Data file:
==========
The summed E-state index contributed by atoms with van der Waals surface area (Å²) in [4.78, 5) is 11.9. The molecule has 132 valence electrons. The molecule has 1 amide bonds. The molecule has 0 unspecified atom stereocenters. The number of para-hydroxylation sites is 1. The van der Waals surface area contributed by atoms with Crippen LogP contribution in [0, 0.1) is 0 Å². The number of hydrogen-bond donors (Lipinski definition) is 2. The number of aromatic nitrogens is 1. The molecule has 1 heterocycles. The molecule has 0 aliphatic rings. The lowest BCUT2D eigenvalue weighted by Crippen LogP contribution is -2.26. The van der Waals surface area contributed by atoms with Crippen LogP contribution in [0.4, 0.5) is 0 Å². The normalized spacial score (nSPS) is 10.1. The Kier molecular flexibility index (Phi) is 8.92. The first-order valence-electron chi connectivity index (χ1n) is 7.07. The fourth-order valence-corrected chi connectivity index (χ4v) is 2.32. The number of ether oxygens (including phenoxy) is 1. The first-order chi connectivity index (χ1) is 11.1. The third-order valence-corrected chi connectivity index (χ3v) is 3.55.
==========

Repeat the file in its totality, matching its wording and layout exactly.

The summed E-state index contributed by atoms with van der Waals surface area (Å²) in [4.78, 5) is 11.9. The molecule has 132 valence electrons. The molecule has 1 amide bonds. The molecule has 0 unspecified atom stereocenters. The number of para-hydroxylation sites is 1. The van der Waals surface area contributed by atoms with Crippen LogP contribution in [0, 0.1) is 0 Å². The number of hydrogen-bond donors (Lipinski definition) is 2. The number of aromatic nitrogens is 1. The molecule has 1 heterocycles. The molecule has 0 aliphatic rings. The lowest BCUT2D eigenvalue weighted by Crippen LogP contribution is -2.26. The van der Waals surface area contributed by atoms with Crippen LogP contribution in [0.4, 0.5) is 0 Å². The normalized spacial score (nSPS) is 10.1. The Kier molecular flexibility index (Phi) is 8.92. The first-order valence-electron chi connectivity index (χ1n) is 7.07. The fourth-order valence-corrected chi connectivity index (χ4v) is 2.32. The number of ether oxygens (including phenoxy) is 1. The first-order chi connectivity index (χ1) is 11.1. The third-order valence-corrected chi connectivity index (χ3v) is 3.55.